Rules of the Road, Series IV – Rule 9 Explained

US Coast Guard District 13 LogoBy: Dan Shipman,
Recreational Boating Safety Specialist
13th Coast Guard District

Rule 9, Narrow Channels

NOTE: Hyperlinks are provided that will direct you to content that can better explain specific items or topics.

First, some definitions….


  1. The bed of a stream, river, or other waterway.
  2. A navigable route between two bodies of water.
  3. The deeper part of a waterway.
  4. A wide strait, as between a continent and an island.


The navigable portion of a river, harbor, or other partly enclosed bodies of water.

  1. The channel customarily navigated by vessels in such a body of water.

How and when Rule 9 is applied is the least understood among recreational boaters. Most people think that a narrow channel is something that by the visible lack of distance, from bank to bank, defines what is narrow. Although this can be true on some bodies of water what actually makes a channel narrow under this rule are the physical characteristics of the vessel involved, the confines of the safe navigational depth of water, and the density of vessel traffic.

Unlike a car, a vessel’s turning apparatus is at the back end (stern).  In order for it to complete a turn, the stern of the vessel has to be moved from one side to the other, from the center, pushing the bow in the desired direction. In a vehicle, the front tires turn to pull the front around. This this is why cars have a much sharper turning radius than a vessel.  What is common is that both a vessel and a car need forward momentum to turn, but when you replace tires on a roadway with a rudder or outdrive in the water, the physics are completely different.

Since a waterway is rarely a straight line for very long, you need to account for how a vessel moves through the water.  The larger the vessel, the less maneuverable it is and the more time and distance it needs to turn or stop -especially in shallower water.  “Head reach,” or the stopping distance and “advance and transfer”, the distance and radius it takes to turn, are present in all types of vessels to some extent. But as the available area to navigate decreases and vessel size increases, more maneuvering room is required. Smaller recreational vessels have an obligation to operate in a manner that does not impede the movement of these larger, less maneuverable vessels from safe passage.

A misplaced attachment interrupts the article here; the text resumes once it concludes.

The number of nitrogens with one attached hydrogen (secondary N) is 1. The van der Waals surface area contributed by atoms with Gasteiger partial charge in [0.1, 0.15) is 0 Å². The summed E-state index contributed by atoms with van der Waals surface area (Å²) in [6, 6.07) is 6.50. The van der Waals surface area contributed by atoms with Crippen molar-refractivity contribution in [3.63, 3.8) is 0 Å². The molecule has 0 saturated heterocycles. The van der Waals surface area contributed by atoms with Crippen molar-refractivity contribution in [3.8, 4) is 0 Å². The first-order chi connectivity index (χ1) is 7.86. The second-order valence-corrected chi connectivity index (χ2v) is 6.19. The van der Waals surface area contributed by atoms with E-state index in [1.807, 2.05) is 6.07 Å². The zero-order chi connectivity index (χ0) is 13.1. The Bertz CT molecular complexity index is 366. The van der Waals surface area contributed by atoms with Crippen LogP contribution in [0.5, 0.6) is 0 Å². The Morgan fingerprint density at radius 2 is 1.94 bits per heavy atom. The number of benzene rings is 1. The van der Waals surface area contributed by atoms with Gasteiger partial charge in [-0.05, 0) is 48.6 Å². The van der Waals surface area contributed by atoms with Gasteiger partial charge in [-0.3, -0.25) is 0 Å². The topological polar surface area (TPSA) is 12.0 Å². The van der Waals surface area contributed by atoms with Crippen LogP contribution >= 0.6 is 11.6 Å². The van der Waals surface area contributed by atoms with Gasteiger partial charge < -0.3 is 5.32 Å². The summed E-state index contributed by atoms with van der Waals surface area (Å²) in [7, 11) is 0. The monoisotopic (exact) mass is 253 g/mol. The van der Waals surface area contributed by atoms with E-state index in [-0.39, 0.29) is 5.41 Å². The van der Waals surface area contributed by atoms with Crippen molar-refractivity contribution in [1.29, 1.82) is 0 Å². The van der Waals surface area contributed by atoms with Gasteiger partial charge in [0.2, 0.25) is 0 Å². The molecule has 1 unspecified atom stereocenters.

As an example, you have a waterway that is a mile and a half across; the charted “navigable channel” is only 300 yards across and the depth is only 35 feet. You have a large 400-foot vessel that draws 30 feet of draft (the keel is 30 feet below the water line). That vessel can only safely navigate within the channel where there is enough water depth to prevent it from running aground (when keel meets bottom). On the surface, it may look like there’s plenty of water for it to maneuver but in reality, it’s trapped. Large deep draft vessels take a significant amount of area to turn and take up to, or over, a mile to come to a full stop. Take this same waterway and a 30-foot cabin cruiser that draws 3 feet.  This vessel can easily maneuver freely or stop, in any portion of the waterway to avoid a collision. Rule 9 does not apply to the cabin cruiser.  But take the same 30-foot cabin cruiser and add a large group of smaller vessels or paddle craft, the situation may change.

Traffic density can also apply to Rule 9 in this scenario (b) a vessel of less than 20 meters in length (65.6ft) or a sailing vessel shall not impede the passage of a vessel that can safely navigate only within a narrow channel or fairway. In application, this same theory applies as the vessel goes down in length.  Simply put, if the navigable channel width and depth only allow a vessel to safely navigate within its boundaries and/or the amount of vessel traffic impede other vessels from safely navigating in the narrow confines of a channel or fairway, Rule 9 applies.